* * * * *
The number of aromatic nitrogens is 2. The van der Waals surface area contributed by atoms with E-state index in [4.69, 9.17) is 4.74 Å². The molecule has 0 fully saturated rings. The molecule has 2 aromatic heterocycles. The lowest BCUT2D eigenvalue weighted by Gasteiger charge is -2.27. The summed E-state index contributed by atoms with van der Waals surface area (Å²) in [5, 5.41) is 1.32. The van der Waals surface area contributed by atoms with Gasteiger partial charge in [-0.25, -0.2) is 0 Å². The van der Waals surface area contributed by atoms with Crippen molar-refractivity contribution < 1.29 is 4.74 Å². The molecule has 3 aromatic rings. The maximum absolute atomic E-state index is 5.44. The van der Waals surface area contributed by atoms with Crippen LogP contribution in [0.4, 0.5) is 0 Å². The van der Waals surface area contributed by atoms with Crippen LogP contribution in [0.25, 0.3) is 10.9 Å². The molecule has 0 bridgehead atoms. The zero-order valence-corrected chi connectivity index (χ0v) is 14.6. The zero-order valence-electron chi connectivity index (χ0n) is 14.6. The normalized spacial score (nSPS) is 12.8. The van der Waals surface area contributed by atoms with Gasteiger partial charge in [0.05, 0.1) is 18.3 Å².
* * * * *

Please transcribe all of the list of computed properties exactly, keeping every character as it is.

The number of aromatic nitrogens is 2. The van der Waals surface area contributed by atoms with E-state index in [4.69, 9.17) is 4.74 Å². The molecule has 0 fully saturated rings. The molecule has 2 aromatic heterocycles. The lowest BCUT2D eigenvalue weighted by Gasteiger charge is -2.27. The summed E-state index contributed by atoms with van der Waals surface area (Å²) in [5, 5.41) is 1.32. The van der Waals surface area contributed by atoms with Gasteiger partial charge in [-0.25, -0.2) is 0 Å². The van der Waals surface area contributed by atoms with Crippen molar-refractivity contribution < 1.29 is 4.74 Å². The molecule has 3 aromatic rings. The maximum absolute atomic E-state index is 5.44. The van der Waals surface area contributed by atoms with Crippen LogP contribution in [0.4, 0.5) is 0 Å². The van der Waals surface area contributed by atoms with Crippen LogP contribution in [0.25, 0.3) is 10.9 Å². The molecule has 0 bridgehead atoms. The zero-order valence-corrected chi connectivity index (χ0v) is 14.6. The zero-order valence-electron chi connectivity index (χ0n) is 14.6. The normalized spacial score (nSPS) is 12.8. The van der Waals surface area contributed by atoms with Gasteiger partial charge in [0.05, 0.1) is 18.3 Å².